ha! yeah, i keep hearing that, but i can still name most every brand off the top of my head, and i can't get a bottle of rittenhouse here in philadelphia, where the frickin rittenhouses were from (or in the three stops i made in DC, for that matter).

it's an outrage, i tell ya--i live five blocks from rittenhouse square and i'm drinking wild turkey like a schlub!

#14 KOK

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Posted 06 December 2005 - 10:51 AM

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ha! yeah, i keep hearing that, but i can still name most every brand off the top of my head, and i can't get a bottle of rittenhouse here in philadelphia, where the frickin rittenhouses were from (or in the three stops i made in DC, for that matter).
it's an outrage, i tell ya--i live five blocks from rittenhouse square and i'm drinking wild turkey like a schlub!

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Did any of the places in D.C. have Pikesville Rye? I've never had Rittenhouse (or Wild Turkey Rye for that matter) but I think Pikesville is very good and at $8.50 a bottle, a great value too. Of course my ghastly palate may not be picking up that Pikesville is rot-gut, but I like Knob Creek and Eagle Rare quite a bit, and I don't think Pikesville (though not bourbon) is too far below.

Thanks,

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#15 mrbigjas

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Posted 06 December 2005 - 03:46 PM

i didn't see anything but the occasional bottle of jim beam and this bottle of wild turkey that i picked up.

but i didn't exactly go to the great stores--i was driving up connecticut so i went to circle, chevy chase and magruders. i didn't get a chance to stop at calvert-woodley, and i wasn't downtown either.

tonight as a continuation of prohibition being repealed AND my half-birthday, i am going to drink a big ol' margarita.

#16 lostmyshape

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Posted 09 December 2005 - 02:21 PM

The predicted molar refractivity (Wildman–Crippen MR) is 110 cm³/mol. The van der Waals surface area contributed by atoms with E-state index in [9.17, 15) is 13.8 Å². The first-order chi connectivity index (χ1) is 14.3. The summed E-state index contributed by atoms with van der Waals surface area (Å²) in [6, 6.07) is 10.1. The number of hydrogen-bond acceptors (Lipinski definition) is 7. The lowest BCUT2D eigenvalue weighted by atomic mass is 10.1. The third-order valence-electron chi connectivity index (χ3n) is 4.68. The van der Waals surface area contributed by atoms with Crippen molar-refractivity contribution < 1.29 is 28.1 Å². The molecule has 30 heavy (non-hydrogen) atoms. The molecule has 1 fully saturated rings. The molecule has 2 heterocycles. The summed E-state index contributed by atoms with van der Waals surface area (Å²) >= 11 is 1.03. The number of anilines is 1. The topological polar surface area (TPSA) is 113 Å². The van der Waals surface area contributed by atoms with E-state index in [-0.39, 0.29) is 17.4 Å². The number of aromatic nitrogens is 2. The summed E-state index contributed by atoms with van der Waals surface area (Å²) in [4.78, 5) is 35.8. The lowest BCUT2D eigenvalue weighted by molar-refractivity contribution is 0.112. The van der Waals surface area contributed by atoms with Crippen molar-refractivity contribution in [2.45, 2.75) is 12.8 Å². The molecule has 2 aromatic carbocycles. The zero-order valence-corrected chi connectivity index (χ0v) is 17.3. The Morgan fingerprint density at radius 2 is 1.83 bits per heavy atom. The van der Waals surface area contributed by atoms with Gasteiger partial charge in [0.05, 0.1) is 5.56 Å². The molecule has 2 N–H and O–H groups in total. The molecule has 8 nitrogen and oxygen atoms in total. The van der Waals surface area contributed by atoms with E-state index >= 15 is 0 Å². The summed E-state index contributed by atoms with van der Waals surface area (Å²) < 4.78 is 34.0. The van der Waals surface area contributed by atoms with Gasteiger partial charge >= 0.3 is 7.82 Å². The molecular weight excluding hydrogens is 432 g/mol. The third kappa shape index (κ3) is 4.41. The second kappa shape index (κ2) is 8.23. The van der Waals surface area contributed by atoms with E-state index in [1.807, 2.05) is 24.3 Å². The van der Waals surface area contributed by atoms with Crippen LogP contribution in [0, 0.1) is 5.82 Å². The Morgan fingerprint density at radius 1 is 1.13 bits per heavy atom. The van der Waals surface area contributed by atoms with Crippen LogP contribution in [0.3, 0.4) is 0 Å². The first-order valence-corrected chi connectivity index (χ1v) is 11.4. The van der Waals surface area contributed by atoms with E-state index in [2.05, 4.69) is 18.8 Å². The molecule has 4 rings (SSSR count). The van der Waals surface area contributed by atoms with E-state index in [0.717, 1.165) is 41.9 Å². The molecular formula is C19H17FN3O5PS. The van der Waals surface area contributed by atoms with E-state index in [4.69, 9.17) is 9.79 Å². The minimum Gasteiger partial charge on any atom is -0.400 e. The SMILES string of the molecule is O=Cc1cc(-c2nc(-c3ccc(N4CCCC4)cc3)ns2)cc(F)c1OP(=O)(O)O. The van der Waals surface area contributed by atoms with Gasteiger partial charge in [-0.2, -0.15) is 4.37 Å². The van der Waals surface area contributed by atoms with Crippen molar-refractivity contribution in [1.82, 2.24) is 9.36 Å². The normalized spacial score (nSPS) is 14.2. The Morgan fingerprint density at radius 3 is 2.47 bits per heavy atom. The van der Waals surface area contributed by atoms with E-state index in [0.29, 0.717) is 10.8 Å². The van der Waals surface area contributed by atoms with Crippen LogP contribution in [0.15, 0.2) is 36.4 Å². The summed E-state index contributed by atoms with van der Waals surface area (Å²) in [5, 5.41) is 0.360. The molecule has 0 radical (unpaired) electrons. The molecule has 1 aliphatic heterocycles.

i'm guessing that good ole' sam is speaking with a bit of irony. at PA liquor stores you're lucky to find 4 types of rye, but there are about 15 shelves full of vodka. it's a shame, too. wasn't rye traditionally made in PA, on the Monongahela River? i think it may have even been called Pennsylvania whiskey (correct me if i'm wrong, historians). none made here now.

i keep thinking it would be cool to start a distillery here in Pittsburgh (on the Mon, like days of old) that specializes in Rye. that's a tough business to start, though, isn't it?

#17 rich

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Posted 09 December 2005 - 02:45 PM

Hey, let's not forget one of the biggest winner's of the Prohibtion era was the Kennedy Family. Then when it was repealed they still received $1 for every bottle of White Label sold (through the old Chicago Mart) - and that money eventually purchased a presidency (re: Illinois). See what a bottle of Scotch can do to your mind and body.
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#18 KatieLoeb

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Posted 09 December 2005 - 03:08 PM

i'm guessing that good ole' sam is speaking with a bit of irony.  at PA liquor stores you're lucky to find 4 types of rye, but there are about 15 shelves full of vodka.  it's a shame, too.  wasn't rye traditionally made in PA, on the Monongahela River?  i think it may have even been called Pennsylvania whiskey (correct me if i'm wrong, historians).  none made here now.

i keep thinking it would be cool to start a distillery here in Pittsburgh (on the Mon, like days of old) that specializes in Rye.  that's a tough business to start, though, isn't it?